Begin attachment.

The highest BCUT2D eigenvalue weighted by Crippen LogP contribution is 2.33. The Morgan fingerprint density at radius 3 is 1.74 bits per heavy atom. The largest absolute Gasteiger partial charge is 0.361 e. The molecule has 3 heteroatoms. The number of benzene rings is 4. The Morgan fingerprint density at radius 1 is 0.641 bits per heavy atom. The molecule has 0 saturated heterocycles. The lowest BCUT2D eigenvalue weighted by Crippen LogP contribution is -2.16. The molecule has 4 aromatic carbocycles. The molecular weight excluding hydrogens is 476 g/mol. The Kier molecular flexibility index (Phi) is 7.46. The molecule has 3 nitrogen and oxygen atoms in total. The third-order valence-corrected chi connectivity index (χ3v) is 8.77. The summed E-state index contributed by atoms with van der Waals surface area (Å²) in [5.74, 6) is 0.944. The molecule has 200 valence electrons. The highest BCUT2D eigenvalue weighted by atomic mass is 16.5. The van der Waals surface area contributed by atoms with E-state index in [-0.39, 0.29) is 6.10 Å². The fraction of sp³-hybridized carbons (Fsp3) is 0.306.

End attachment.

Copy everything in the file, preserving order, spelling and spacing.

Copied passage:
The highest BCUT2D eigenvalue weighted by Crippen LogP contribution is 2.33. The Morgan fingerprint density at radius 3 is 1.74 bits per heavy atom. The largest absolute Gasteiger partial charge is 0.361 e. The molecule has 3 heteroatoms. The number of benzene rings is 4. The Morgan fingerprint density at radius 1 is 0.641 bits per heavy atom. The molecule has 0 saturated heterocycles. The lowest BCUT2D eigenvalue weighted by Crippen LogP contribution is -2.16. The molecule has 4 aromatic carbocycles. The molecular weight excluding hydrogens is 476 g/mol. The Kier molecular flexibility index (Phi) is 7.46. The molecule has 3 nitrogen and oxygen atoms in total. The third-order valence-corrected chi connectivity index (χ3v) is 8.77. The summed E-state index contributed by atoms with van der Waals surface area (Å²) in [5.74, 6) is 0.944. The molecule has 200 valence electrons. The highest BCUT2D eigenvalue weighted by atomic mass is 16.5. The van der Waals surface area contributed by atoms with E-state index in [-0.39, 0.29) is 6.10 Å². The fraction of sp³-hybridized carbons (Fsp3) is 0.306.